If you find out that you have HIV, there are things that you can do to maintain your physical, mental and emotional health. A health care provider who is knowledgeable about HIV can monitor your health and help you decide when to begin taking medications that can help fight HIV. HIV/AIDS service organizations (ASOs) such as PHAN can provide a wide range of practical, emotional and social support services, help you get more information about living with HIV, and refer you to other services.

Practicing safer sex and/or safer drug use are also important. Not only will this reduce your chances of passing HIV on to others, but this will help reduce your chances of getting other infections that can be bad for your health.

Before you test… some things to consider

  • Your risks for HIV infection: Based on your own sexual or drug using history, counseling before you take the test will help you to assess the risks you have taken, and inform your decision to test. Ultimately, it is your choice whether or not to get tested for HIV.
  • Anonymous HIV testing: Anonymous HIV testing uses a number or a code on your test – not your name. Only you will know your test result, or even that you were tested. Anonymous testing is different from HIV tests performed by your doctor, or at certain clinics, where your HIV test results will be linked to your name. To find out the location of your nearest anonymous HIV testing site, contact PHAN, or call the AIDS and Sexual Health Infoline at 1-800-668-2437.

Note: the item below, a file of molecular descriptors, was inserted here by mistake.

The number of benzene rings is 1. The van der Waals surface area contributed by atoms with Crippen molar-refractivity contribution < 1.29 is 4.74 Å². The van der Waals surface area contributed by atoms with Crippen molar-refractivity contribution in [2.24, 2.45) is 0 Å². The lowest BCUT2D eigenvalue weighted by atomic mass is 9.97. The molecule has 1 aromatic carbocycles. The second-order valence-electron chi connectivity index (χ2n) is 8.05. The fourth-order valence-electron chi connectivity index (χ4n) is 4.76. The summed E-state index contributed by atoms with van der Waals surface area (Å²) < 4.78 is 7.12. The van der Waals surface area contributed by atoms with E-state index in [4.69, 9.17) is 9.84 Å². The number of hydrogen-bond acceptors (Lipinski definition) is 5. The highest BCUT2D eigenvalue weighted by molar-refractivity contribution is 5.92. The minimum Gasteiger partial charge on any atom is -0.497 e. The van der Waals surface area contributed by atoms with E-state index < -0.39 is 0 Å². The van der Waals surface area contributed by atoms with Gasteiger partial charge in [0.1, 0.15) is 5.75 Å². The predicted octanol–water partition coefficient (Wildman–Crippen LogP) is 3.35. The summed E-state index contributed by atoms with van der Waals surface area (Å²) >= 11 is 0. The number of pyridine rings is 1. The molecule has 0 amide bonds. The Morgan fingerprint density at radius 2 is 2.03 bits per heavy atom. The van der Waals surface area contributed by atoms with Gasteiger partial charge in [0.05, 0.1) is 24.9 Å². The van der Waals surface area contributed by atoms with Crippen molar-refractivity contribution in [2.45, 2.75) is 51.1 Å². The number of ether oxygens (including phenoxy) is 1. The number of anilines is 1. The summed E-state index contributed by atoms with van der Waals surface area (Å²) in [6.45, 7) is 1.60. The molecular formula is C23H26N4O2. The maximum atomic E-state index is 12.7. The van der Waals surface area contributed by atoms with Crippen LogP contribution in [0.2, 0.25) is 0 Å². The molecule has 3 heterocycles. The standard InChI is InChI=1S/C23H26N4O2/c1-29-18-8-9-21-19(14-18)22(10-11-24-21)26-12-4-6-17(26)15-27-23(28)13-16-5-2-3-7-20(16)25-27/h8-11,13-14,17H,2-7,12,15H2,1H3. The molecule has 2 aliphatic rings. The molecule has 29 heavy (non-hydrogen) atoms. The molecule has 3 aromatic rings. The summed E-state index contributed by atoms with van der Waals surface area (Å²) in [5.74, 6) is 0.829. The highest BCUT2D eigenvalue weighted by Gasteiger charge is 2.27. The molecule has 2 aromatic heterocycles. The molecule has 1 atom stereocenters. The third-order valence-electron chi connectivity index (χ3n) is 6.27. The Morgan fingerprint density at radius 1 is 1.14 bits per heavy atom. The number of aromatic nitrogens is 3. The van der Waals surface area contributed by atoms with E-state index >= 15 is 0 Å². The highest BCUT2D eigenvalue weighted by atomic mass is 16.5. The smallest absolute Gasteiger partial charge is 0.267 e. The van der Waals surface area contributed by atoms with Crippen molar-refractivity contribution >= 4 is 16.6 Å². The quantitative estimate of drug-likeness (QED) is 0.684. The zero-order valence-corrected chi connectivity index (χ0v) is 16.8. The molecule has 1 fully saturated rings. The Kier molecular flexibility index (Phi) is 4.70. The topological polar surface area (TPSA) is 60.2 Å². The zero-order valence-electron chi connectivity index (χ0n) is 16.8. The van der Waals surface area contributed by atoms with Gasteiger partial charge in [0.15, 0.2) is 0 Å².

• Counseling before and after the test: Before the test, you need someone to answer all your questions, and make sure you know exactly what the test means, so that you can make an informed decision about testing. After the test, whether you test HIV-positive or HIV-negative, you need someone to help you be realistic about the results, and take effective steps to remain healthy.


Are you getting an HIV test for employment or insurance reasons?

No employer in Canada has the right to require HIV testing in order for you to get a job, nor can an employer demand information about your HIV status. However, insurance companies may require an HIV test in order to get coverage. If so, you might want to receive anonymous HIV testing and counseling first, and, if you find out that you are HIV-positive, withdraw your application to protect your confidentiality.

Are you pregnant?

All pregnant women in Ontario are offered HIV testing as part of their prenatal care. When pregnant women with HIV are diagnosed early, they can receive treatment for themselves which will help prevent mother-to-child HIV transmission. In the past, about 25 per cent of babies born to women with HIV were infected. With prenatal testing and treatment, fewer than two per cent of babies born to women with HIV are infected.

It’s normal to feel anxious about getting an HIV test. Having a trusted friend, partner or family member come with you when you get tested and when you get your test results may help reduce some of the anxiety.

Need more information on HIV Testing?

If you’re unsure about testing, perhaps you may need more information or counseling to help you deal with the issues of testing and the possibility of an HIV-positive test result. You can contact PHAN to get more information or to speak with someone. Call 905-361-0523 or visit our office.

Source: adapted from ‘HIV Testing’ materials of ACT.